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Royall Tyler to Mildred Barnes Bliss, March 13, 1933


Your wire has just reached me, dearest Mildred. Very many thanks. I hope ardently that I shall be able to arrange it—but of course I can’t be sure, things here being unsettled.

Please, as soon as you get this, cable me the date you expect to arrive in Washington. The Fin. Ctte.On October 25, 1920, the League of Nations had appointed an Advisory Economic and Financial Committee composed of two sections of ten members each and tasked with “the working out of measures of an economic and financial nature which have been submitted for adoption by Members of the League in accordance with the Covenant of the League.” meets on April 24, and I might sail about May 1—but, as I can’t in any case stay more than a fortnight or so in USA, I don’t want to get there before you do, or not more than a few days before.

Elisina and Bill are in Rome for part of his Easter Vac., after which he is going to Vienna for 10 days to study the Nat. Bank position there. The adviserMaurice Frère (1890–1970), a Belgian civil servant and economist. He became a director in the Belgian Ministry of Economic Affairs at the end of the First World War and then served as a director in the Reparation Commission, as economic counselor in the Berlin Transfer Committee under the Dawes Plan, as financial counselor in the Belgian Legation in Berlin, and, from 1932 to 1937, as League of Nations counselor at the Austrian National Bank in Vienna. Later, in 1944, he became the governor of the National Bank of Belgium, where he remained until 1957. is a great friend of mine, and has kindly offered to show the whole thing to Bill, which is a marvellous opportunity, as there probably never has been a place where so many different aspects of central banking problems could be studied to such advantage as in Vienna today. Here, we’re too much immobilised, and haven’t ventured to attempt the experiments which the Austrians have tried, with remarkable success, given the circumstances.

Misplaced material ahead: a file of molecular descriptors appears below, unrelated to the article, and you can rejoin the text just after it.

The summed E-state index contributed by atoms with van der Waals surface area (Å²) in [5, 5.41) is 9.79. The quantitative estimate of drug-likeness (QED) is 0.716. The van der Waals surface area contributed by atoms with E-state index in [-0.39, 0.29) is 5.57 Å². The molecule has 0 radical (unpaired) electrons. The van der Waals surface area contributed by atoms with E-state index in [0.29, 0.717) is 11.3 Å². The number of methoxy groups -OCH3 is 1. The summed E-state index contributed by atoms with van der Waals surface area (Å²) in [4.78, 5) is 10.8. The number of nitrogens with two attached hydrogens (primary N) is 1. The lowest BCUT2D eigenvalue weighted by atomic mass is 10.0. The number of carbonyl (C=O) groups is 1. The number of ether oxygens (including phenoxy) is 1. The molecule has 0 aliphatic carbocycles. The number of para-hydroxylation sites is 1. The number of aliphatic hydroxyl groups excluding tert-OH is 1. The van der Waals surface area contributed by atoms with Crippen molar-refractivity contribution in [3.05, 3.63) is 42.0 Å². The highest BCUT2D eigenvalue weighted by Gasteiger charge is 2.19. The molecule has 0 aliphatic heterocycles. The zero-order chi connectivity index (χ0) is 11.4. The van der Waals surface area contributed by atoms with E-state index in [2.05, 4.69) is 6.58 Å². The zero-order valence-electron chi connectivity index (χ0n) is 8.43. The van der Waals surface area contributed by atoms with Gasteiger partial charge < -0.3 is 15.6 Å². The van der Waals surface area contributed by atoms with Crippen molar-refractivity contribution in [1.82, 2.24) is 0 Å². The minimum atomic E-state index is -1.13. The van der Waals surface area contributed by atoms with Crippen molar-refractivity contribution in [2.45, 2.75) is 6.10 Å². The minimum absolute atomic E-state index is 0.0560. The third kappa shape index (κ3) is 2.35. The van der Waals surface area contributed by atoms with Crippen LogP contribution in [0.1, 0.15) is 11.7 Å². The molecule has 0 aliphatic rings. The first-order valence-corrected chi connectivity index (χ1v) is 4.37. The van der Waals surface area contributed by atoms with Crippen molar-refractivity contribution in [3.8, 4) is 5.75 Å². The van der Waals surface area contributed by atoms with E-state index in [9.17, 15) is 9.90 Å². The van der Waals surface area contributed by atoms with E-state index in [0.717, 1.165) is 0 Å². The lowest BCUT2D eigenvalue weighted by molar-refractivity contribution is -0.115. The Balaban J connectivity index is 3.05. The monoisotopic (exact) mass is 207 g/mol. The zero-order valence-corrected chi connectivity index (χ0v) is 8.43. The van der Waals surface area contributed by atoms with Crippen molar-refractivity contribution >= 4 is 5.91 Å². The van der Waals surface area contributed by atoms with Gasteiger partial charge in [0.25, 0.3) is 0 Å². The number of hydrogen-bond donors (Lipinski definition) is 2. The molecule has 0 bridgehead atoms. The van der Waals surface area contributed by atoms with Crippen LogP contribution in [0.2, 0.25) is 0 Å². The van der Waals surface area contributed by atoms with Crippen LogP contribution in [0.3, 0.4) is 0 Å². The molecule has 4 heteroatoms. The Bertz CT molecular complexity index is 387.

Everything is jet black—except for the prospect of seeing you. Pray God it comes off. By the way, I haven’t your Washington address—but I’ll get it from Malye.Thérèse Malye (1886–1951), Mildred Barnes Bliss’s Parisian secretary. The Librairie de France are going on printing our Vol. IIL’art byzantin.—the only sign of confidence in the future I’ve I seen for I don’t know how long. Touching, isn’t it? Love and blessings, dearest Mildred.

R. T.

Associated People: Elisina Tyler; William Royall Tyler
Associated Things: L'art byzantin